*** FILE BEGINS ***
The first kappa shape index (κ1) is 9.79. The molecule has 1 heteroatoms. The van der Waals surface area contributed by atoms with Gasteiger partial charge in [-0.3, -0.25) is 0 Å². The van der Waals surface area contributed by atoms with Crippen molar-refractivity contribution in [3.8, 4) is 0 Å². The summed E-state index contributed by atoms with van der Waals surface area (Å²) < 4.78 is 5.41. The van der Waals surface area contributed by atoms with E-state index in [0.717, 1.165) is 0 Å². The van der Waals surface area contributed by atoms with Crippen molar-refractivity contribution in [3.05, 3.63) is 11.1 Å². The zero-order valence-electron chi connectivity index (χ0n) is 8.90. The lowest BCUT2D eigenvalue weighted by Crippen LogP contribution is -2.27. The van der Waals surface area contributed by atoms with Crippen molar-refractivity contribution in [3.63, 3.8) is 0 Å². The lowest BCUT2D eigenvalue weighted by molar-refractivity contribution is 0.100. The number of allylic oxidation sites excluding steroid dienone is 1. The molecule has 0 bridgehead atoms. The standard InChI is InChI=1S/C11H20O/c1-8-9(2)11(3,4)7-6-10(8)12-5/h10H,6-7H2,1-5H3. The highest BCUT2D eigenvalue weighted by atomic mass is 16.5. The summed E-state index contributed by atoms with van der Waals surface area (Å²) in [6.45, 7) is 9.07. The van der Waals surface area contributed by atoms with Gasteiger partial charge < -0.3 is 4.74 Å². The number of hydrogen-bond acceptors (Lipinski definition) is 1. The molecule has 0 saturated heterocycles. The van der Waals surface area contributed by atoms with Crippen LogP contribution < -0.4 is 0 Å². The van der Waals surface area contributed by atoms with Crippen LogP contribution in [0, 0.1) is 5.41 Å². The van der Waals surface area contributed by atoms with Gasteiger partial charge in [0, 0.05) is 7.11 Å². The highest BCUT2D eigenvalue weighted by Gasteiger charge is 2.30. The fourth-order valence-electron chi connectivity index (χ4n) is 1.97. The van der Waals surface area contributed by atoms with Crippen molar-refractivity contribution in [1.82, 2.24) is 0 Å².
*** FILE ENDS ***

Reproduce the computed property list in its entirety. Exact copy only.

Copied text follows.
The first kappa shape index (κ1) is 9.79. The molecule has 1 heteroatoms. The van der Waals surface area contributed by atoms with Gasteiger partial charge in [-0.3, -0.25) is 0 Å². The van der Waals surface area contributed by atoms with Crippen molar-refractivity contribution in [3.8, 4) is 0 Å². The summed E-state index contributed by atoms with van der Waals surface area (Å²) < 4.78 is 5.41. The van der Waals surface area contributed by atoms with E-state index in [0.717, 1.165) is 0 Å². The van der Waals surface area contributed by atoms with Crippen molar-refractivity contribution in [3.05, 3.63) is 11.1 Å². The zero-order valence-electron chi connectivity index (χ0n) is 8.90. The lowest BCUT2D eigenvalue weighted by Crippen LogP contribution is -2.27. The van der Waals surface area contributed by atoms with Crippen molar-refractivity contribution in [3.63, 3.8) is 0 Å². The lowest BCUT2D eigenvalue weighted by molar-refractivity contribution is 0.100. The number of allylic oxidation sites excluding steroid dienone is 1. The molecule has 0 bridgehead atoms. The standard InChI is InChI=1S/C11H20O/c1-8-9(2)11(3,4)7-6-10(8)12-5/h10H,6-7H2,1-5H3. The highest BCUT2D eigenvalue weighted by atomic mass is 16.5. The summed E-state index contributed by atoms with van der Waals surface area (Å²) in [6.45, 7) is 9.07. The van der Waals surface area contributed by atoms with Gasteiger partial charge < -0.3 is 4.74 Å². The number of hydrogen-bond acceptors (Lipinski definition) is 1. The molecule has 0 saturated heterocycles. The van der Waals surface area contributed by atoms with Crippen LogP contribution < -0.4 is 0 Å². The van der Waals surface area contributed by atoms with Crippen LogP contribution in [0, 0.1) is 5.41 Å². The van der Waals surface area contributed by atoms with Gasteiger partial charge in [0, 0.05) is 7.11 Å². The highest BCUT2D eigenvalue weighted by Gasteiger charge is 2.30. The fourth-order valence-electron chi connectivity index (χ4n) is 1.97. The van der Waals surface area contributed by atoms with Crippen molar-refractivity contribution in [1.82, 2.24) is 0 Å².